Robert Dallek provides some insights into one of the stormiest relationships of recent years- that between Henry Kissinger and Richard Nixon in this article, there isn't really enough to make substantive comments upon, though he does allege that Kissinger played an unconstitutionally vast role in the later period of Nixon's administration- but the extracts quoted are fascinating.
April 04, 2007
The British sailors have been released. I have refrained from commenting on this because I couldn't see a good way out of it. There has been much criticism of the British government policy- but to be honest I fail to see what more they could have done. The end result is the one we all would have wanted. The only alternatives would have been sanctions which might well have prolonged the sailors' imprisonment without extracting them or would have been war. Personally given the situation in the Middle East I don't think war is a sensible option for either us or the United States at the moment- we don't have the troops, we have enough problems in Iraq, we have enough problems with nuclear proliferation including Iran but also North Korea and a war started now would not be started on our terms and would make us even more unpopular throughout the Islamic world. Kathryn Jean Lopez continues to think that it represents a victory for Iran and maybe in public relations terms it does- but I fail to see any better result, from the moment that the British were captured than the one we have today. My own view is that the whole episode has been one of embarassment on all sides- the Iranians have made a mistake- our sailors were captured. This is the best solution- we get the sailors back and the Iranians pretend they have saved face. Ultimately we have what we want- the sailors have been released and no concessions have been made by the UK to Iran, as far as we know.
This is just a brief post and I don't have more to say- apart from the fact that I hope there isn't a news conference- my feeling is and has always been that the British sailors were definitely not in Iranian waters- the Iranians said so at the beggining and then reversed their position- personally I think we owe it to them as individuals that we leave them to their families at the moment. Today its a time in my view, if the stories are true, to give three cheers for the diplomatic service that got them out of the situation, a job well done- no war and the prisoners home strikes me as a victory for British Diplomacy.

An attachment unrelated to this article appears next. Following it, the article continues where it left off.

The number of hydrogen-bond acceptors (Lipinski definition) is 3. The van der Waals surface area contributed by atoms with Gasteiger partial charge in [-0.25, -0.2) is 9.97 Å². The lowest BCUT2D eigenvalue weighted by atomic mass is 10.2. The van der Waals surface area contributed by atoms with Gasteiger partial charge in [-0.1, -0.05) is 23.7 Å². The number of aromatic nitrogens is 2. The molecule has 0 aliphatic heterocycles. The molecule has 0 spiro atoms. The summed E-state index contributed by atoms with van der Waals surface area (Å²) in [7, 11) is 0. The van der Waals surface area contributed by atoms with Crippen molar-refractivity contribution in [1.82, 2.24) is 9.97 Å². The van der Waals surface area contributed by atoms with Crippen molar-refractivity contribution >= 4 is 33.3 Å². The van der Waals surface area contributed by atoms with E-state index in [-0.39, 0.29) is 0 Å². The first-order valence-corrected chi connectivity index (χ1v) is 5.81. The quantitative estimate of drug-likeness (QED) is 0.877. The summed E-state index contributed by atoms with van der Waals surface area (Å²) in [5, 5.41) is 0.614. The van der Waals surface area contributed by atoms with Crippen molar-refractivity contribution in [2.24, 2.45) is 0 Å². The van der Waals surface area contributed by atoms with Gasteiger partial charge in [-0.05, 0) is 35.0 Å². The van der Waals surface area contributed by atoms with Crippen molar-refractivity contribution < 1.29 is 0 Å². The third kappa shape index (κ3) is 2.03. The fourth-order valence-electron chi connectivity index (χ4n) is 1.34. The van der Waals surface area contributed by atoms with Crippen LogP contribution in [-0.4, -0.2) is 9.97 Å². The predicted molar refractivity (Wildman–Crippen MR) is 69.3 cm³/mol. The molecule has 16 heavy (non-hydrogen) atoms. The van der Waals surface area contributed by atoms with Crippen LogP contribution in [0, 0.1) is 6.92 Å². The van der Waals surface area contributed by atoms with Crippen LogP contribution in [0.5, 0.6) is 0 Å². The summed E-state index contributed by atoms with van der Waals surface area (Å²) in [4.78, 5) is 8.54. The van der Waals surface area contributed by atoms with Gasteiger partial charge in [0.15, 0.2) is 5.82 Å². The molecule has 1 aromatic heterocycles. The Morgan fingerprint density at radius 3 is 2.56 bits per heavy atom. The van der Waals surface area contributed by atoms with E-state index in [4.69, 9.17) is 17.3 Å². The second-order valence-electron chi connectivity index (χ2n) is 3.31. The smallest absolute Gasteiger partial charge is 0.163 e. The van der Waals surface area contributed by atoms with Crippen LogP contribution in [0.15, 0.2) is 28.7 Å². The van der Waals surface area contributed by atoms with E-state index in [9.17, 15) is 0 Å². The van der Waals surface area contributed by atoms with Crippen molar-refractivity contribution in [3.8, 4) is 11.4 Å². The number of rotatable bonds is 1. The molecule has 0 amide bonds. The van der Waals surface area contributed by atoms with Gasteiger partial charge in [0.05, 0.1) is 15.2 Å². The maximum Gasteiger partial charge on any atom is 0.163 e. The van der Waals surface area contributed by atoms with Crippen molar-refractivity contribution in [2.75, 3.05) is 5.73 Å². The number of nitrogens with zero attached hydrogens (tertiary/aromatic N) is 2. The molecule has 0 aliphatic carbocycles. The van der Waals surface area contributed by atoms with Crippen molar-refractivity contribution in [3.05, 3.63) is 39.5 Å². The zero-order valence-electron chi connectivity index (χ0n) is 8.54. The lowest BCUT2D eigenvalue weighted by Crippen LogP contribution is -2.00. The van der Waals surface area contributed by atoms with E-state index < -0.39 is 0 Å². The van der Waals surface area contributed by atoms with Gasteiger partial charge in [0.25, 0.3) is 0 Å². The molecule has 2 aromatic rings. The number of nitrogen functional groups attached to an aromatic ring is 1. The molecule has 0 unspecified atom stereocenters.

LATER Glenn Greenwald summarises what some of the supporters of war have been saying, in particular Mario Loyola, Mark Steyn and the National Review staff here.
Jealousy is an unsettling and terrible emotion to suffer- when combined with mental illness, it can catapult a human being into becoming a monster. Like in Othello, the jealous man can make his world his own creation- a creation where every thing that he perceives becomes yet further evidence that his obsession is right. In creating our worlds, we string together facts into fantasies, single words or experiences into sentences or stories. The distinction between someone who is well and someone who is ill is that the ill person strings together stories which begin to veer off from the world, where the story and not the data he perceives becomes what he observes, where the story branches away and guilt and innocence are adjudicated with a mind that is fitting facts to a theorem, not a theorem to facts.